Monday, 1 April 2013

'Baking' for insomniacs - quick (non-baked) breakfast muffins

By muffins here I mean English ones - hence the 'breakfast' in the title - not the overpumped cake mix ones that seem to come in childs head sizes nowadays.  Ooh wait - I had this rant before right?
This recipe also isn't technically baked but it was made at some godawful hour of the morning. Just gone 5am really but as we switched to BST yesterday technically it was just after 6am. Either way my brain was WIDE AWAKE so that was that.
Now this month I have been tardy with my blog challenges – random recipes should have been in 2 days ago although in my defence it was with some surprise I realised it was April 1st today and not March 31st – oops! One of the other challenges I like is Turquoise Lemon’sNo Waste Food Challenge’ which for March was hosted by Elizabeth’s Kitchen and had the theme of eggs.
 One of the *freebie books I downloaded to my kindle some time back was the intriguing ‘Many Ways for Cooking Eggs’ by Mrs S.T. Rorer, a book from the late 1800’s / early 1900’s written by the cook for a substantial household it seems, and I think, in America. It’s one of those old books that have been converted to a digital format by volunteers who don’t want to lose these historical records. I’m fascinated by old cook books as much for the social history they tell you as for the (sometimes hilarious) recipes and thought I’d have a quick skim through that in search of an intriguing egg recipe. Although it’s packed with really random ways to serve eggs they all seemed to take the form of ‘make a sauce with X in it, hard boil / shirr etc your egg. Serve on sippets of toast in a platter and cover with the sauce and send to the table at once.’ Not really the inspiration I was looking for. Until I happened upon the ‘Eggs Benedict’ recipe and saw that it gave a quick muffin method that’s then cooked on a flat griddle on the hob. This was more like it. So – quick non-baked breakfast muffins it is for my entry (if they’ll still let me link in) to March’s egg themed no waste food challenge.
Made 8 muffins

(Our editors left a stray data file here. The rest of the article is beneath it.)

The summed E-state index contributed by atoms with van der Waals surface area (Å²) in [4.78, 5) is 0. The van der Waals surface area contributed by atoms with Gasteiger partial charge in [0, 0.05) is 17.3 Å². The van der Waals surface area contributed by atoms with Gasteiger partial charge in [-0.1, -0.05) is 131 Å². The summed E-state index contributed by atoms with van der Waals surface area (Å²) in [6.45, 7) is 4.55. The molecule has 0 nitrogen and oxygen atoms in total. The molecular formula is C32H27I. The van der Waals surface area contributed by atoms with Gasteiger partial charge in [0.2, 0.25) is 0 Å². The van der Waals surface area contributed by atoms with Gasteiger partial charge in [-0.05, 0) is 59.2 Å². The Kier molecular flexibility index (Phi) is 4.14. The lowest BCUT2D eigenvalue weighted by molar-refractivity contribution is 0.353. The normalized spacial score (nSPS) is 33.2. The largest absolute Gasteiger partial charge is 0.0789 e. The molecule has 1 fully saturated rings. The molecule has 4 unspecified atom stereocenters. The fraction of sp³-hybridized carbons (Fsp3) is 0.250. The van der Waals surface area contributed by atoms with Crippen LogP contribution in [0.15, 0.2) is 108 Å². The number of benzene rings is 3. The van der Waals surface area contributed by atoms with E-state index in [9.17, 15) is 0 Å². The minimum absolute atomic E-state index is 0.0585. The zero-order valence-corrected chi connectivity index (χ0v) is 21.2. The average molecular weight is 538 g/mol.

2 eggs
1 cup milk
1.5 cups plain flour
0.5 tsp salt (after tasting the first one I’d up this to at least a full teaspoon)
1 tbsp melted butter
2 tsp baking powder
 >I then also added 0.5 tbsp wholegrain mustard to the mix for 2 muffins and a whole lot of ground pepper and some finely grated strong hard cheese to the mix for another 2.

Separate the eggs. Beat the milk into the yolks, then sieve in the flour bit by bit and beat this in. Add the salt and butter and beat in. Finally beat in the baking powder. The recipe calls for level teaspoons; my BP was out of date so I used slightly rounded ones.
In a separate bowl beat the whites vigorously – I did mine by hand and got them to what I believe would be called ‘soft peaks’. Fold them into the yolk/flour mix.
Cook in very well greased muffin rings on a griddle. I don’t have a griddle so used the frying pan I know has the most even heat distribution. Added a little olive oil and keep re-greasing the rings between batches; due to the size of the pan I could only do 2 at one.
The mix rises as it cooks – if you overfill the rings it will spill over the top! Oops!

About 2/3 full is right I found. Once the underside is nicely golden brown and the mix has risen ease a small knife around the inside of the ring before turning the whole thing over. Then carefully using a glove/ cloth etc ease the ring off – you’ll need to use something like the handle of the knife to press the muffin out from the ring at the same time.

>Once I had the second batch in the pan I split what mix was left and added the wholegrain mustard /cheese and pepper as mentioned above so had 4 plain and 2 in each flavor. I used to love the cheese and pepper muffins S’burys used to do so this is very exciting for me! You could also try adding a pinch of herbs or spices too – endless possibilities.

I had a plain one with a little cheese melted on. Very good indeed and pretty quick and easy – in fact it’s the cooking that took me the time – and cost me a few burnt finger tips – be careful breakfast buddies!
*It’s now 77p. In my version this recipe is 52% of the way into the book.